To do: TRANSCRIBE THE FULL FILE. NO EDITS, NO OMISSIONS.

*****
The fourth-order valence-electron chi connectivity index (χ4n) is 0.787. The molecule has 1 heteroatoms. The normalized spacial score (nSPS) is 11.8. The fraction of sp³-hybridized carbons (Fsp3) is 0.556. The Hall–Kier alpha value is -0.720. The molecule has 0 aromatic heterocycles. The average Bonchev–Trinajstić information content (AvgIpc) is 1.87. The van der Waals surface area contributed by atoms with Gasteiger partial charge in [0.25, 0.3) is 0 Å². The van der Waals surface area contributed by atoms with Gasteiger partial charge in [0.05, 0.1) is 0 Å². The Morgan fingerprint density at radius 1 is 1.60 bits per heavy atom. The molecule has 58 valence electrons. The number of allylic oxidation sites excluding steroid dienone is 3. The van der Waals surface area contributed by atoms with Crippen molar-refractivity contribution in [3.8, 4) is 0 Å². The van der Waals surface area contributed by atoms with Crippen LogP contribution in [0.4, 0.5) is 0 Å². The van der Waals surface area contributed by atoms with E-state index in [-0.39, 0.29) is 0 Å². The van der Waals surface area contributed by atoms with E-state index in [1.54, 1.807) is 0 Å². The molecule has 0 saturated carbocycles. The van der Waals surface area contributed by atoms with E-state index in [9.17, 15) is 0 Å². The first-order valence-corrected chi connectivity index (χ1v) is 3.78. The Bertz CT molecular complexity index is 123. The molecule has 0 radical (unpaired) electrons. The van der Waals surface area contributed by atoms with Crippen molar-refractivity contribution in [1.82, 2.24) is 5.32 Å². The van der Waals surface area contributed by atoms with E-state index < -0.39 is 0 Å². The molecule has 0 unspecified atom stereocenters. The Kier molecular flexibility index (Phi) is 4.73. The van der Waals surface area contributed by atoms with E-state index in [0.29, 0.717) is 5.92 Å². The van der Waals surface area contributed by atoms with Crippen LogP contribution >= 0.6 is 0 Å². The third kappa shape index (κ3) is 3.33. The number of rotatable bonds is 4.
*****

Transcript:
The fourth-order valence-electron chi connectivity index (χ4n) is 0.787. The molecule has 1 heteroatoms. The normalized spacial score (nSPS) is 11.8. The fraction of sp³-hybridized carbons (Fsp3) is 0.556. The Hall–Kier alpha value is -0.720. The molecule has 0 aromatic heterocycles. The average Bonchev–Trinajstić information content (AvgIpc) is 1.87. The van der Waals surface area contributed by atoms with Gasteiger partial charge in [0.25, 0.3) is 0 Å². The van der Waals surface area contributed by atoms with Gasteiger partial charge in [0.05, 0.1) is 0 Å². The Morgan fingerprint density at radius 1 is 1.60 bits per heavy atom. The molecule has 58 valence electrons. The number of allylic oxidation sites excluding steroid dienone is 3. The van der Waals surface area contributed by atoms with Crippen molar-refractivity contribution in [3.8, 4) is 0 Å². The van der Waals surface area contributed by atoms with Crippen LogP contribution in [0.4, 0.5) is 0 Å². The van der Waals surface area contributed by atoms with E-state index in [-0.39, 0.29) is 0 Å². The van der Waals surface area contributed by atoms with E-state index in [1.54, 1.807) is 0 Å². The molecule has 0 saturated carbocycles. The van der Waals surface area contributed by atoms with E-state index in [9.17, 15) is 0 Å². The first-order valence-corrected chi connectivity index (χ1v) is 3.78. The Bertz CT molecular complexity index is 123. The molecule has 0 radical (unpaired) electrons. The van der Waals surface area contributed by atoms with Crippen molar-refractivity contribution in [1.82, 2.24) is 5.32 Å². The van der Waals surface area contributed by atoms with E-state index < -0.39 is 0 Å². The molecule has 0 unspecified atom stereocenters. The Kier molecular flexibility index (Phi) is 4.73. The van der Waals surface area contributed by atoms with E-state index in [0.29, 0.717) is 5.92 Å². The van der Waals surface area contributed by atoms with Crippen LogP contribution >= 0.6 is 0 Å². The third kappa shape index (κ3) is 3.33. The number of rotatable bonds is 4.